Last week Lance Armstrong turned to media royalty to seek public acceptance of his admission of illegal drug use. Despite many denials over the years that his seven Tour De France titles were tainted, Lance took to the sofa with Oprah Winfrey to set the record straight.
Answering Oprah’s questions frankly and seemingly openly, the former champion cyclist admitted to taking testosterone and using blood transfusions to improve his chances of winning. However, his apology came with a qualification; everyone else was doing it and he justified the use of testosterone following his treatment for testicular cancer.
It also seems that while he was willing to admit to doping, there were certain accusations that he’s not ready to come clean about. Former teammate Tyler Hamilton, who set the ball rolling on Armstrong’s downfall, has said that he’s still lying. Armstrong categorically denies testing positive in 2001 following a Tour of Switzerland race and that the Union Cyclist International (UCI) helped cover up the result.
Although the UCI has been cleared of any involvement in a cover up, Hamilton claims that the cyclist told him that he had tested positive, but that he ‘would be OK’. The director of a Swiss drug-testing lab told the US Anti-Doping Agency (USADA) he was ordered by the UCI to meet with Armstrong and his team to tell them how to beat the test for blood booster EPO. Armstrong also denies offering the US Anti-Doping Agency a donation of $250,000, a claim made by the current boss of the USADA and his predecessor.
In the interview with Oprah, Armstrong said, “That story isn’t true. There was no positive test. There was no paying off of the lab. There was no secret meeting with the lab director.” When she asked if the UCI made a positive result go away, Armstrong responded: “No.”
Read the full story from The Age.
It was clear to most that Lance Armstrong’s decision to come clean to one of television’s most famous ‘confessors’, was just the first step for the shamed athlete to get back into competitive sport. The closely ‘choreographed’ admission did little to allay the public’s perception that Lance Armstrong was little more than a bully and a cheat.
Concerned only with absolving his own guilt, Armstrong gave no consideration to those whose lives he had wasted while on his megalomaniac campaign to be world’s best cyclist. During his interview, the cornered star even said he would cooperate in uncovering fellow cyclists who were suspected of doping.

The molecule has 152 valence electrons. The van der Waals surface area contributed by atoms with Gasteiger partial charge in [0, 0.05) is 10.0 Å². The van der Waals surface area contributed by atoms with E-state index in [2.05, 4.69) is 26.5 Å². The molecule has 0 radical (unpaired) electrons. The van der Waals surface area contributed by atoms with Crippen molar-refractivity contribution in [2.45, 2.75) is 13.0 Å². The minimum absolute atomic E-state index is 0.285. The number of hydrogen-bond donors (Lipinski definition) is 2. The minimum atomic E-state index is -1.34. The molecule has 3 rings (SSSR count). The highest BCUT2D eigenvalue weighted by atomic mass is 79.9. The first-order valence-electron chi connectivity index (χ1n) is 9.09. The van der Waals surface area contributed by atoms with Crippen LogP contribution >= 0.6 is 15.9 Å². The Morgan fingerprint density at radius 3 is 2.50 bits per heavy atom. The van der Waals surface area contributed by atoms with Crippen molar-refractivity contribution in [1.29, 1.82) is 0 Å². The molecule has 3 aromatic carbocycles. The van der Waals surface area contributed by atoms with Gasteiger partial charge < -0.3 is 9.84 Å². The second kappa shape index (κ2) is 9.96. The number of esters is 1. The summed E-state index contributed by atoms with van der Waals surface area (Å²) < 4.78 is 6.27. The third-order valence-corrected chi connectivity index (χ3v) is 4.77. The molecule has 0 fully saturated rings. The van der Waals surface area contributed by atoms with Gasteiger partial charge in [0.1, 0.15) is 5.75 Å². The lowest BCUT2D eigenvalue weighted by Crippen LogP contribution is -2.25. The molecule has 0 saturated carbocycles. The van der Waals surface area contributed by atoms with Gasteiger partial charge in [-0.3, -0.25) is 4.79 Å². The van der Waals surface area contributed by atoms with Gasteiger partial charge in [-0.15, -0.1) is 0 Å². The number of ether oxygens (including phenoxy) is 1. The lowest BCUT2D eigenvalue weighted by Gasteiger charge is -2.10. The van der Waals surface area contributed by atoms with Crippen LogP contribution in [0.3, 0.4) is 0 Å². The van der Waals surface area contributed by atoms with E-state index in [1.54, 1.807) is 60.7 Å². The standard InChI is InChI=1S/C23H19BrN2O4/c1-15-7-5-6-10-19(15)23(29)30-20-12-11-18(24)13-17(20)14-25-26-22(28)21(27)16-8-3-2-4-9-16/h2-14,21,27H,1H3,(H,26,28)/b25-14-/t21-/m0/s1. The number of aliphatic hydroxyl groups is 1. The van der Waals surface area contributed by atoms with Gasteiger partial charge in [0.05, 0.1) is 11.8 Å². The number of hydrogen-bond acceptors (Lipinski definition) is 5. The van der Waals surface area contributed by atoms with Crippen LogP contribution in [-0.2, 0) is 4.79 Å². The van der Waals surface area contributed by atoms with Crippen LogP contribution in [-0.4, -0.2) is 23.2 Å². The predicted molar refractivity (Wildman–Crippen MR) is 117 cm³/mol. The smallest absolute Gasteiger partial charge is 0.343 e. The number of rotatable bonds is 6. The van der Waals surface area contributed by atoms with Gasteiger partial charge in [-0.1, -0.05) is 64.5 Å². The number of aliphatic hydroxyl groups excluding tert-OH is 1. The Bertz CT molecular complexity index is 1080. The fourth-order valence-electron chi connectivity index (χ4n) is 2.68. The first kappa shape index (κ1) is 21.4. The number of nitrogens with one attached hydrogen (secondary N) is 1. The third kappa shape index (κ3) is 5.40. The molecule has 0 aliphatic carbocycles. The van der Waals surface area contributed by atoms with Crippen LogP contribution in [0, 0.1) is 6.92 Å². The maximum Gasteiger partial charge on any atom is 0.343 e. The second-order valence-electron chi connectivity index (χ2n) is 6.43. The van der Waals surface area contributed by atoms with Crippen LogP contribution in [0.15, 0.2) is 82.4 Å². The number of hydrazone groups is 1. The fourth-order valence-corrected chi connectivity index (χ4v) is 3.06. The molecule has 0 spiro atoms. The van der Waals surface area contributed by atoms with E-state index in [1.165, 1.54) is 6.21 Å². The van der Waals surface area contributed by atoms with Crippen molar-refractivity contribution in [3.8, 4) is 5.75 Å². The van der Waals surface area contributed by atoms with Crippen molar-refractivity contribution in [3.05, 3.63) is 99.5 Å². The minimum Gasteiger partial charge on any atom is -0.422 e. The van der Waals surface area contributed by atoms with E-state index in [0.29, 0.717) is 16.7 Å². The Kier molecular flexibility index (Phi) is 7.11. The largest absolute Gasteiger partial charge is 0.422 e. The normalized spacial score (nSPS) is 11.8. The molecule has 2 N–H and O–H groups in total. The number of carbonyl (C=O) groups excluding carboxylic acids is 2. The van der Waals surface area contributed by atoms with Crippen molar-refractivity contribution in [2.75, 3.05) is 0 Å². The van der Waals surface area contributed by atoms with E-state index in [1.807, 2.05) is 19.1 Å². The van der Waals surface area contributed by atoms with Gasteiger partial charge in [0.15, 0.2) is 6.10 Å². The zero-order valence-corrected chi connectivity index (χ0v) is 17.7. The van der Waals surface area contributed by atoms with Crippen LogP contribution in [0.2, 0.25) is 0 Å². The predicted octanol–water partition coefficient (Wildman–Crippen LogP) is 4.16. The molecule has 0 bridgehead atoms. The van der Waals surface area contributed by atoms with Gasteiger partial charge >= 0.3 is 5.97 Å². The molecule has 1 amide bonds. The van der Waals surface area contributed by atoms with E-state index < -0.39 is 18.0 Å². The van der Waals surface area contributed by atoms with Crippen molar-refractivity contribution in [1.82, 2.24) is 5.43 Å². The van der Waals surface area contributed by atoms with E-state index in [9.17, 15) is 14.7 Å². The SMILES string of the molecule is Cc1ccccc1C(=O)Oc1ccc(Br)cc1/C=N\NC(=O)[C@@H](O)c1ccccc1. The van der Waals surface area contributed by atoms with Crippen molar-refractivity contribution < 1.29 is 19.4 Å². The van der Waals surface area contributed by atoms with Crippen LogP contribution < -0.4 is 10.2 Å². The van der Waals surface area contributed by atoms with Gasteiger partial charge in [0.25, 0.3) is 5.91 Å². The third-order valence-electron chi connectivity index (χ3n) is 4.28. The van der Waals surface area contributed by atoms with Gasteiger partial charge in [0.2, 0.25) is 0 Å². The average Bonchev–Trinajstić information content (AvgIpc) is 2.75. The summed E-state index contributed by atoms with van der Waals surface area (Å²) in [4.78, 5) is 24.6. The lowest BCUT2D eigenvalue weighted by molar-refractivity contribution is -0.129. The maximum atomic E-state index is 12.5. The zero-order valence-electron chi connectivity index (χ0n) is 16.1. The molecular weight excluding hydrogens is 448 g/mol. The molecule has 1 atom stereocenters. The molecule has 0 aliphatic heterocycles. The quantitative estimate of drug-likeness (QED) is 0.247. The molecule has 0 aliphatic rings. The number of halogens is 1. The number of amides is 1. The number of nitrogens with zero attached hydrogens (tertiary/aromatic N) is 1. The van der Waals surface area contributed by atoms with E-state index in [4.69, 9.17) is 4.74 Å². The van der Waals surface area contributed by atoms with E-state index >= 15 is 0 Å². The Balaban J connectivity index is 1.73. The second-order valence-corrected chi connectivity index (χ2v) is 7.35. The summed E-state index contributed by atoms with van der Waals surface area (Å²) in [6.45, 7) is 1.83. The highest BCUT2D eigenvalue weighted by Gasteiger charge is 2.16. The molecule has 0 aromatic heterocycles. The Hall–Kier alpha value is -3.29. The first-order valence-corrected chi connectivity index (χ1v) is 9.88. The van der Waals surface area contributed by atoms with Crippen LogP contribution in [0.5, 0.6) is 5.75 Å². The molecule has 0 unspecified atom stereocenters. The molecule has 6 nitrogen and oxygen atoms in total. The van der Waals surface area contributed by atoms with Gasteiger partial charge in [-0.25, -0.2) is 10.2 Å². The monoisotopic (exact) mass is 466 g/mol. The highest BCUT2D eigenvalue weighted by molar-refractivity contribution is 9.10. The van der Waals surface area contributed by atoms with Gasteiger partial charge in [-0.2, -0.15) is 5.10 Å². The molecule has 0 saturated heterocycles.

While many will welcome the fact that the truth is finally out, there are those who have suffered financially for telling the truth about Lance’s doping. Masseuse Emma O’Reilly not only suffered a financial loss when Armstrong sued her in 2005 for claims she made in a book, she lost her credibility as a professional and suffered two and a half years of verbal abuse, during which time Armstrong called her an “alcoholic whore”. The UK’s Sunday Times is also seeking the return of the half million pounds, with interest, it paid in a settlement to Armstrong after printing that he used banned substances. Even the South Australian Government is coming under pressure to reveal how much it paid Armstrong to race in the Tour Down Under and to take action to recover the costs.
Then there are those who spoke out against Armstrong, only to have their claims denied during his Oprah interview. And let’s not forget those who may have been forced to cover up positive tests and drug taking; they must be experiencing sleepless nights waiting to see what will be revealed next.
And finally, the Livestrong charity, which does such excellent work for cancer survivors, thanks to its close association with the cyclist has not escaped unscathed from this drama.
Lance Armstrong is not the only professional cyclist to dope during his competitive years, but he is the highest profile star to come clean. And while he may be granted forgiveness, no one will forget the turmoil he has brought to the world of cycling. I doubt we have heard the last of Lance Armstrong and this is only the beginning of the saga.
Has your opinion of Lance Armstrong changed following his confession? Do you think he should be allowed to compete in cycling again?